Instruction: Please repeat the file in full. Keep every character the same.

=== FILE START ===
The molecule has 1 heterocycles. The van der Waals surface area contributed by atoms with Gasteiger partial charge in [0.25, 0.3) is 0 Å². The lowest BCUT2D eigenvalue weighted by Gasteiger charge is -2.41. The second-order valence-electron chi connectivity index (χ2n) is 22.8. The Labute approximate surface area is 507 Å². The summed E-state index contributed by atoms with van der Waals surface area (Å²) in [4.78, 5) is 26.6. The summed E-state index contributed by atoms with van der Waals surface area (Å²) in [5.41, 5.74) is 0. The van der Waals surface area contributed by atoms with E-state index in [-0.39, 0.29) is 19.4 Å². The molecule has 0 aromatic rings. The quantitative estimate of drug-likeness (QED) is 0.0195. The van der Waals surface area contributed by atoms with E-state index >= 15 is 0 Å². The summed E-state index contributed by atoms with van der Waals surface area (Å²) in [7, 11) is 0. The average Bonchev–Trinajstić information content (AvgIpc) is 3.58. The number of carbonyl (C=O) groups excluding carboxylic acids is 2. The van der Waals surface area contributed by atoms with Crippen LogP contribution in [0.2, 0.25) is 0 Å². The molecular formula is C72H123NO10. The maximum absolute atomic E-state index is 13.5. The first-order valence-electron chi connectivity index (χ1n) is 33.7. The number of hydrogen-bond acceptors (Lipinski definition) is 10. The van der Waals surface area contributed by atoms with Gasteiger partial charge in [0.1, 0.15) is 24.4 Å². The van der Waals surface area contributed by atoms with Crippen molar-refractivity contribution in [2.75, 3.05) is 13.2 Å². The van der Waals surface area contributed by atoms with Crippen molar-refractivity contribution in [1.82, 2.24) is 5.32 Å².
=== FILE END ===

The molecule has 1 heterocycles. The van der Waals surface area contributed by atoms with Gasteiger partial charge in [0.25, 0.3) is 0 Å². The lowest BCUT2D eigenvalue weighted by Gasteiger charge is -2.41. The second-order valence-electron chi connectivity index (χ2n) is 22.8. The Labute approximate surface area is 507 Å². The summed E-state index contributed by atoms with van der Waals surface area (Å²) in [4.78, 5) is 26.6. The summed E-state index contributed by atoms with van der Waals surface area (Å²) in [5.41, 5.74) is 0. The van der Waals surface area contributed by atoms with E-state index in [-0.39, 0.29) is 19.4 Å². The molecule has 0 aromatic rings. The quantitative estimate of drug-likeness (QED) is 0.0195. The van der Waals surface area contributed by atoms with E-state index >= 15 is 0 Å². The summed E-state index contributed by atoms with van der Waals surface area (Å²) in [7, 11) is 0. The average Bonchev–Trinajstić information content (AvgIpc) is 3.58. The number of carbonyl (C=O) groups excluding carboxylic acids is 2. The van der Waals surface area contributed by atoms with Crippen LogP contribution in [0.2, 0.25) is 0 Å². The molecular formula is C72H123NO10. The maximum absolute atomic E-state index is 13.5. The first-order valence-electron chi connectivity index (χ1n) is 33.7. The number of hydrogen-bond acceptors (Lipinski definition) is 10. The van der Waals surface area contributed by atoms with Gasteiger partial charge in [0.1, 0.15) is 24.4 Å². The van der Waals surface area contributed by atoms with Crippen molar-refractivity contribution in [2.75, 3.05) is 13.2 Å². The van der Waals surface area contributed by atoms with Crippen molar-refractivity contribution in [1.82, 2.24) is 5.32 Å².